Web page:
Riparian forests provide important ecosystems for many endangered plant and animal species. To understand the ecological value of the remaining riparian forests in agricultural landscapes of the semiarid region of south-eastern Kenya, we performed a comparative study on butterfly communities, in (i) still intact riparian habitats and adjoining savannah, (ii) in semi-natural riparian habitats with adjoining savannah with moderate lifestock intensity, and (ii) in highly degraded riparian forest, dominated by Lantana camara, and surrounded by settlements, agricultural fields, fallow land and gardens. Students counted butterflies along line transects, and establish life-traps to attract fruit-loving butterflies.
This study was repeatedly conducted during dry and rainy season. The following students has been involved: Eva-Teresa Raphaela Szekeres, Julia Schuster, Michaela Maislinger, and Andjela Delic. This study is still in progress, and will be finished early 2020. Find below some impressions on the correct handling and marking of butterflies:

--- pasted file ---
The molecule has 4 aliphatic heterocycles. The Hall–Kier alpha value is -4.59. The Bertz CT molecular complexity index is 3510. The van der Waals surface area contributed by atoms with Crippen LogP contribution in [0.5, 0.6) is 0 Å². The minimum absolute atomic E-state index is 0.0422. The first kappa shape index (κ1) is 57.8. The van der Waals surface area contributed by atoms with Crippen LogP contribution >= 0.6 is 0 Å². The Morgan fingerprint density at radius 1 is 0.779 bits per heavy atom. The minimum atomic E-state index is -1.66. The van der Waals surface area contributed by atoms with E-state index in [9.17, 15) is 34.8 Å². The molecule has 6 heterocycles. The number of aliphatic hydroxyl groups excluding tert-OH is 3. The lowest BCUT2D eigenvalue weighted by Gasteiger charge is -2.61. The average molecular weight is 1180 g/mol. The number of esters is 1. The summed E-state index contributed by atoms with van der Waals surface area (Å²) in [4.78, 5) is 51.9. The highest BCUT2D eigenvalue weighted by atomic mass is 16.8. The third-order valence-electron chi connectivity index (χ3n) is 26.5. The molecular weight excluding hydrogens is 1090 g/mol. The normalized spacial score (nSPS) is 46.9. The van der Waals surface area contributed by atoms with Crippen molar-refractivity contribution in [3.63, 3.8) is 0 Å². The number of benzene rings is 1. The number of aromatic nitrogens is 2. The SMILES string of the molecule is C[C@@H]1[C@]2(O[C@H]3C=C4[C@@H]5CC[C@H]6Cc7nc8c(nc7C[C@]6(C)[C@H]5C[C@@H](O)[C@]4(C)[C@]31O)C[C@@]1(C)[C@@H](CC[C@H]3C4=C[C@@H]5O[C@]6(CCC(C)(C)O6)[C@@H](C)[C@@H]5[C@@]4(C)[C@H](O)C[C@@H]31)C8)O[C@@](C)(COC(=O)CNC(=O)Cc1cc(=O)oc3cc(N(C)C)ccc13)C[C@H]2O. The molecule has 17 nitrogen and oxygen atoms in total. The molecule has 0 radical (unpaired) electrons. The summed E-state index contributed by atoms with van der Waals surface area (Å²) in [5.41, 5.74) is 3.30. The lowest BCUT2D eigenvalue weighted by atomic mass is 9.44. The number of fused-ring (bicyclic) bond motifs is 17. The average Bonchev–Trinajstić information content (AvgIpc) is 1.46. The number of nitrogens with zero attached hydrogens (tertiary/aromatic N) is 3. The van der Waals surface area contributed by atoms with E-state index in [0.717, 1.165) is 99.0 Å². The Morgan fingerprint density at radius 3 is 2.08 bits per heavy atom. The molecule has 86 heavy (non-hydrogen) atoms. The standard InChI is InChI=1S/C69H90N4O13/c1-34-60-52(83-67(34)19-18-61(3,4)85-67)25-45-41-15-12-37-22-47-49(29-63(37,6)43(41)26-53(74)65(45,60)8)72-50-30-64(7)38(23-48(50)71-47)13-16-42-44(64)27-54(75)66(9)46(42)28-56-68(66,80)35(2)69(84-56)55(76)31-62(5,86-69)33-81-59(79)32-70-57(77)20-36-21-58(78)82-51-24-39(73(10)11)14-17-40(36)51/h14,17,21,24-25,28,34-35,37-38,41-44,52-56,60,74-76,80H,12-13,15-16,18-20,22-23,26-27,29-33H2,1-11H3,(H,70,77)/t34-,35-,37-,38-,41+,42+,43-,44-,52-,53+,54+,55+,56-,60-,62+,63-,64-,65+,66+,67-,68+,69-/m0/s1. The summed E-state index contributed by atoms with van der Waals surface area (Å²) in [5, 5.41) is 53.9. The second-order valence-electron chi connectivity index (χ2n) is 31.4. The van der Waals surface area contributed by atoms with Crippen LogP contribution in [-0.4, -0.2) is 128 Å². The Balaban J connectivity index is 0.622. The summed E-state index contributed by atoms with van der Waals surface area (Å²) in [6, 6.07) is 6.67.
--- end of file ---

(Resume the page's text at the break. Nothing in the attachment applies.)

We repeated this butterfly assessment during the rainy season 2020. For this activity, six students and two Kenyan students of South Eastern Kenya created two groups, and worked in parallel for one month in the agricultural land (south of Wikililye), and in near-natural ecosystems (at the campus of the South Eastern Kenya University). The following people were involved: Lara Bauer, Andjela Delic, Kerstin Link, Anna Sommer, Daniel Stieringer, Marielle Schleifer, Jan Christian Habel, Thomas Schmitt, Mike Teucher and Magdalena Mayr.